As the plaintiff in a civil case, you are responsible for providing evidence proving that the defendant caused your injury and is liable for the resulting damages. Establishing an intentional tort means you must demonstrate that the defendant’s actions displayed willful engagement with the intent to cause harm. Then you must directly connect their actions with your injuries.
What Damages Can You Recover From an Intentional Tort?
The recoverable damages from an intentional tort case can include economic losses, referring to the financial impact of the incident and your injuries, and non-economic losses, meaning the psychological implications of the case. These are common economic damages from intentional torts:
- The cost of your medical bills, including current and future expenses
- The wages you lost from missed work during your recovery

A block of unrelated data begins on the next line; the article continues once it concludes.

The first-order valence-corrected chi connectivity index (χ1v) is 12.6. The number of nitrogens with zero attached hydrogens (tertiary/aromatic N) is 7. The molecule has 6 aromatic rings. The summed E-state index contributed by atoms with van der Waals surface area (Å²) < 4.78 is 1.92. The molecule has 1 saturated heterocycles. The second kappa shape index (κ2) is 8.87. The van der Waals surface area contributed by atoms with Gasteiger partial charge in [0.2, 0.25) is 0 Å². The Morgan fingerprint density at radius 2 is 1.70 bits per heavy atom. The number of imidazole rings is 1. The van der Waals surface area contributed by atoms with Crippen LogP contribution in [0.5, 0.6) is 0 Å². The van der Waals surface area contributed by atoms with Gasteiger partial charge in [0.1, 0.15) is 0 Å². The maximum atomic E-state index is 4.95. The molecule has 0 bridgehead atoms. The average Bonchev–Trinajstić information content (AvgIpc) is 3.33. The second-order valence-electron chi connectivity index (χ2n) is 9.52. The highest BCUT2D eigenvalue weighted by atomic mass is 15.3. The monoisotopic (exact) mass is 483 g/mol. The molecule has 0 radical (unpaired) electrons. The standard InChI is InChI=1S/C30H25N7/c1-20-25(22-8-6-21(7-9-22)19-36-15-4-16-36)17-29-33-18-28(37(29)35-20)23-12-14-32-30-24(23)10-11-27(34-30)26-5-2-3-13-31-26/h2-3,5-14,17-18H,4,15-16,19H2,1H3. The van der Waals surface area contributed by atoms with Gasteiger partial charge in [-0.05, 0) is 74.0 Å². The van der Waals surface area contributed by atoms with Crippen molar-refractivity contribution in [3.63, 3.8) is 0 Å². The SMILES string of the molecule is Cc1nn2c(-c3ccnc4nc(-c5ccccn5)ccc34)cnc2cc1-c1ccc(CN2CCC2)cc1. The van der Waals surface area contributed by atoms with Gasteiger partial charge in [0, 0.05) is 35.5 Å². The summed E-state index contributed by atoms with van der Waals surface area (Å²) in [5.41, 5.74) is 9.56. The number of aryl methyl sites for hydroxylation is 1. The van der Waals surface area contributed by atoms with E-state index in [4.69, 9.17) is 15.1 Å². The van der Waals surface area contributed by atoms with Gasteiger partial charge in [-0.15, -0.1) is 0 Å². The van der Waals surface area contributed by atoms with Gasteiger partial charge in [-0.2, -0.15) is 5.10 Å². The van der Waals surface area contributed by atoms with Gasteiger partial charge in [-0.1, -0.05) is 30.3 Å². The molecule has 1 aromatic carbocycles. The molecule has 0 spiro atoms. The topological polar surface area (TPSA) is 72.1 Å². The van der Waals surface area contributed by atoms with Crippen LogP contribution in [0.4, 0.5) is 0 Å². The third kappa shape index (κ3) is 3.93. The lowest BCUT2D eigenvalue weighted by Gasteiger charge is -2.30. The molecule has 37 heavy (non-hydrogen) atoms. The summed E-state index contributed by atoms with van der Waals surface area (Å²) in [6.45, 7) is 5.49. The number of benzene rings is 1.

- The loss of earning capacity if you suffered a severe injury that resulted in permanent disability or lost job opportunities because of defamation
- The cost of household services, such as childcare or in-home assistance, needed to help you during your recovery
Non-economic damages are less apparent. This can include physical pain and suffering you endured because of a bodily injury and treatment. You may also claim emotional distress, disfigurement, loss of enjoyment of life and mental anguish. Calculating these losses is more complex than totaling your economic damages, but an experienced attorney can ensure you seek adequate compensation.
In some cases, victims of intentional torts may receive punitive damages. The court awards these not to replace losses but to punish the defendant and deter similar wrongdoing in the future. This is more common in intentional tort cases than negligence cases because the perpetrator typically showed malice.
When Should You Contact Our Arkansas Intentional Tort Lawyer?
If someone intentionally harmed you or a loved one, it is never too soon to contact the Arkansas intentional tort lawyers at Denton and Zachary. An experienced intentional tort lawyer can help you navigate the legal system and recover compensation for your losses. We commit to putting your needs first and fighting to protect your rights and hold the at-fault party accountable. Contact Denton & Zachary to schedule your free case evaluation today.